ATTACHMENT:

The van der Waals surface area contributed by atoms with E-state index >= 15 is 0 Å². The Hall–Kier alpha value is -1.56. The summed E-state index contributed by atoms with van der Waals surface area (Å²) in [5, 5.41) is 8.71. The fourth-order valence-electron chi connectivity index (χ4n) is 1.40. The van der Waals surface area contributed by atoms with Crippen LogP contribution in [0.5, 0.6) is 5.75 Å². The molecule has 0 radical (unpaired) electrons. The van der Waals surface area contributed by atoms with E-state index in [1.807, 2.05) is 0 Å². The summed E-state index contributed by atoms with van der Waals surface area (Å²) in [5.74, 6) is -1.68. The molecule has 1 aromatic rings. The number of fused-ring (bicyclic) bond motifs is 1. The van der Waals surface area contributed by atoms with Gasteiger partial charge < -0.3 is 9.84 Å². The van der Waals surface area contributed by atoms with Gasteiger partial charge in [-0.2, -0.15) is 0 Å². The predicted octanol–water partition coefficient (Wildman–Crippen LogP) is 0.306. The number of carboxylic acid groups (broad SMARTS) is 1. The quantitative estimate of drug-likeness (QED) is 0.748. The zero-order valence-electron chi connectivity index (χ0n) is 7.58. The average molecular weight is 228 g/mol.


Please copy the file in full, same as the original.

The van der Waals surface area contributed by atoms with E-state index >= 15 is 0 Å². The Hall–Kier alpha value is -1.56. The summed E-state index contributed by atoms with van der Waals surface area (Å²) in [5, 5.41) is 8.71. The fourth-order valence-electron chi connectivity index (χ4n) is 1.40. The van der Waals surface area contributed by atoms with Crippen LogP contribution in [0.5, 0.6) is 5.75 Å². The molecule has 0 radical (unpaired) electrons. The van der Waals surface area contributed by atoms with E-state index in [1.807, 2.05) is 0 Å². The summed E-state index contributed by atoms with van der Waals surface area (Å²) in [5.74, 6) is -1.68. The molecule has 1 aromatic rings. The number of fused-ring (bicyclic) bond motifs is 1. The van der Waals surface area contributed by atoms with Gasteiger partial charge < -0.3 is 9.84 Å². The van der Waals surface area contributed by atoms with Gasteiger partial charge in [-0.2, -0.15) is 0 Å². The predicted octanol–water partition coefficient (Wildman–Crippen LogP) is 0.306. The number of carboxylic acid groups (broad SMARTS) is 1. The quantitative estimate of drug-likeness (QED) is 0.748. The zero-order valence-electron chi connectivity index (χ0n) is 7.58. The average molecular weight is 228 g/mol.